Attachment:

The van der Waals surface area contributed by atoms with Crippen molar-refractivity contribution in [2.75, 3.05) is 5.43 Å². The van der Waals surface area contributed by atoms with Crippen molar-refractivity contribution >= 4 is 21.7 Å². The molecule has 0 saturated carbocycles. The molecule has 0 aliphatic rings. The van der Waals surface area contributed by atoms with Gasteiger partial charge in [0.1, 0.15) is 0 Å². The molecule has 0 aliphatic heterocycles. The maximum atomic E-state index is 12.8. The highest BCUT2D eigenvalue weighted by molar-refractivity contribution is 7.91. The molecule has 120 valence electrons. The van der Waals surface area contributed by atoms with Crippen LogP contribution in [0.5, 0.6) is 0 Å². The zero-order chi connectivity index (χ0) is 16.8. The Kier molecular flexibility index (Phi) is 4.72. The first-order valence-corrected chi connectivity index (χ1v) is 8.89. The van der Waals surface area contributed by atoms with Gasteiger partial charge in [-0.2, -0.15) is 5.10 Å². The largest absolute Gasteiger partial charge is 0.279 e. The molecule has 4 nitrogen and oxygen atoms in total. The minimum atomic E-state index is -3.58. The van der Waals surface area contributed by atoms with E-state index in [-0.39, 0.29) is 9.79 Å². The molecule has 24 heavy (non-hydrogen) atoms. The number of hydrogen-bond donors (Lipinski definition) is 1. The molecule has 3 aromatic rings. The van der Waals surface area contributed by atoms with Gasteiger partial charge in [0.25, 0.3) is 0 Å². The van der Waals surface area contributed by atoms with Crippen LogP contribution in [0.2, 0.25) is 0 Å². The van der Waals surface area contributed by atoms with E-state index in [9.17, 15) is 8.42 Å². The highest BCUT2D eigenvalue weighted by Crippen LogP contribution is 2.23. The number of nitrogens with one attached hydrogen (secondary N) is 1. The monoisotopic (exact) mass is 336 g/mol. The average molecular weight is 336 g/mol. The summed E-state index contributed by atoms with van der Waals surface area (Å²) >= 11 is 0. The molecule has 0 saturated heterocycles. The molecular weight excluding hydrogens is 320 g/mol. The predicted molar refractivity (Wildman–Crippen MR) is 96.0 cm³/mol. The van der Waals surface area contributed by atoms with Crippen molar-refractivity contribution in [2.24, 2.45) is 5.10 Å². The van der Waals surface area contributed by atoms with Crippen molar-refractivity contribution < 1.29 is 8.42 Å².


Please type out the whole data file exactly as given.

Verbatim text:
The van der Waals surface area contributed by atoms with Crippen molar-refractivity contribution in [2.75, 3.05) is 5.43 Å². The van der Waals surface area contributed by atoms with Crippen molar-refractivity contribution >= 4 is 21.7 Å². The molecule has 0 saturated carbocycles. The molecule has 0 aliphatic rings. The van der Waals surface area contributed by atoms with Gasteiger partial charge in [0.1, 0.15) is 0 Å². The molecule has 0 aliphatic heterocycles. The maximum atomic E-state index is 12.8. The highest BCUT2D eigenvalue weighted by molar-refractivity contribution is 7.91. The molecule has 120 valence electrons. The van der Waals surface area contributed by atoms with Crippen LogP contribution in [0.5, 0.6) is 0 Å². The zero-order chi connectivity index (χ0) is 16.8. The Kier molecular flexibility index (Phi) is 4.72. The first-order valence-corrected chi connectivity index (χ1v) is 8.89. The van der Waals surface area contributed by atoms with Gasteiger partial charge in [-0.2, -0.15) is 5.10 Å². The largest absolute Gasteiger partial charge is 0.279 e. The molecule has 4 nitrogen and oxygen atoms in total. The minimum atomic E-state index is -3.58. The van der Waals surface area contributed by atoms with E-state index in [-0.39, 0.29) is 9.79 Å². The molecule has 24 heavy (non-hydrogen) atoms. The number of hydrogen-bond donors (Lipinski definition) is 1. The molecule has 3 aromatic rings. The van der Waals surface area contributed by atoms with Gasteiger partial charge in [0.25, 0.3) is 0 Å². The van der Waals surface area contributed by atoms with Crippen LogP contribution in [0.2, 0.25) is 0 Å². The van der Waals surface area contributed by atoms with E-state index in [9.17, 15) is 8.42 Å². The highest BCUT2D eigenvalue weighted by Crippen LogP contribution is 2.23. The number of nitrogens with one attached hydrogen (secondary N) is 1. The monoisotopic (exact) mass is 336 g/mol. The average molecular weight is 336 g/mol. The summed E-state index contributed by atoms with van der Waals surface area (Å²) >= 11 is 0. The molecule has 0 saturated heterocycles. The molecular weight excluding hydrogens is 320 g/mol. The predicted molar refractivity (Wildman–Crippen MR) is 96.0 cm³/mol. The van der Waals surface area contributed by atoms with Crippen molar-refractivity contribution in [2.24, 2.45) is 5.10 Å². The van der Waals surface area contributed by atoms with Crippen molar-refractivity contribution < 1.29 is 8.42 Å².